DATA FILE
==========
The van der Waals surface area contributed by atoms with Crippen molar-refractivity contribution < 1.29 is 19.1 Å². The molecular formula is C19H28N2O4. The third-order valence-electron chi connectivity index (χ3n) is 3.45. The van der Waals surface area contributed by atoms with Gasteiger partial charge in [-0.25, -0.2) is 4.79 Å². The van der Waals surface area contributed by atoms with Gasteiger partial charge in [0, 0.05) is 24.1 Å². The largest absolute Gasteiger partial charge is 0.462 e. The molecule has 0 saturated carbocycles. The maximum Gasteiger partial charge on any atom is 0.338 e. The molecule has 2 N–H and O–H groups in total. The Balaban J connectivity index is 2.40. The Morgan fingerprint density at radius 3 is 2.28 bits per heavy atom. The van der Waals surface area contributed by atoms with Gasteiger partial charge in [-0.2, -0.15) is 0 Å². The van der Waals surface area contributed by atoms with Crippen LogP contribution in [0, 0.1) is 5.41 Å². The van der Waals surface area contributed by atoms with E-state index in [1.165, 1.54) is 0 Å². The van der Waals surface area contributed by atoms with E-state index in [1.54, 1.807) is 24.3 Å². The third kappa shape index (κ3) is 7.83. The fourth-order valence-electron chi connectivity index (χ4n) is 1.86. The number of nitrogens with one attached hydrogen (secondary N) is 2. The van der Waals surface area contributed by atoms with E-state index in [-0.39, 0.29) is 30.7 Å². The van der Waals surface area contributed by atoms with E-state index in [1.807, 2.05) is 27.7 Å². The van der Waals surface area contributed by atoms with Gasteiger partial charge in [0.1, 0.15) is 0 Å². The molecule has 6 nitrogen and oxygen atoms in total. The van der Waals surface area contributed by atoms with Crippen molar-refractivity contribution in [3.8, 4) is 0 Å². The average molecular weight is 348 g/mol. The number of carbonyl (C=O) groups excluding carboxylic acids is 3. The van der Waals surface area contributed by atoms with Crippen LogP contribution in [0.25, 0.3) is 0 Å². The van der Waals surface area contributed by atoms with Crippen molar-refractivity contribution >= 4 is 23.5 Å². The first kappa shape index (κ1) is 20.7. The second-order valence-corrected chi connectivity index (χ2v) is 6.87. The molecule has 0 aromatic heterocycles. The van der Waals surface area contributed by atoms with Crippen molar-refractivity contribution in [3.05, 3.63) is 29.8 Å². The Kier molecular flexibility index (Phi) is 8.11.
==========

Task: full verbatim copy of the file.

The van der Waals surface area contributed by atoms with Crippen molar-refractivity contribution < 1.29 is 19.1 Å². The molecular formula is C19H28N2O4. The third-order valence-electron chi connectivity index (χ3n) is 3.45. The van der Waals surface area contributed by atoms with Gasteiger partial charge in [-0.25, -0.2) is 4.79 Å². The van der Waals surface area contributed by atoms with Gasteiger partial charge in [0, 0.05) is 24.1 Å². The largest absolute Gasteiger partial charge is 0.462 e. The molecule has 0 saturated carbocycles. The maximum Gasteiger partial charge on any atom is 0.338 e. The molecule has 2 N–H and O–H groups in total. The Balaban J connectivity index is 2.40. The Morgan fingerprint density at radius 3 is 2.28 bits per heavy atom. The van der Waals surface area contributed by atoms with Gasteiger partial charge in [-0.2, -0.15) is 0 Å². The van der Waals surface area contributed by atoms with Crippen LogP contribution in [0, 0.1) is 5.41 Å². The van der Waals surface area contributed by atoms with E-state index in [1.165, 1.54) is 0 Å². The van der Waals surface area contributed by atoms with E-state index in [1.54, 1.807) is 24.3 Å². The third kappa shape index (κ3) is 7.83. The fourth-order valence-electron chi connectivity index (χ4n) is 1.86. The number of nitrogens with one attached hydrogen (secondary N) is 2. The van der Waals surface area contributed by atoms with E-state index in [-0.39, 0.29) is 30.7 Å². The van der Waals surface area contributed by atoms with E-state index in [1.807, 2.05) is 27.7 Å². The van der Waals surface area contributed by atoms with Gasteiger partial charge in [0.1, 0.15) is 0 Å². The molecule has 6 nitrogen and oxygen atoms in total. The van der Waals surface area contributed by atoms with Crippen molar-refractivity contribution in [3.8, 4) is 0 Å². The average molecular weight is 348 g/mol. The number of carbonyl (C=O) groups excluding carboxylic acids is 3. The van der Waals surface area contributed by atoms with Crippen LogP contribution in [0.25, 0.3) is 0 Å². The van der Waals surface area contributed by atoms with Crippen molar-refractivity contribution >= 4 is 23.5 Å². The first kappa shape index (κ1) is 20.7. The second-order valence-corrected chi connectivity index (χ2v) is 6.87. The molecule has 0 aromatic heterocycles. The van der Waals surface area contributed by atoms with Crippen molar-refractivity contribution in [3.05, 3.63) is 29.8 Å². The Kier molecular flexibility index (Phi) is 8.11.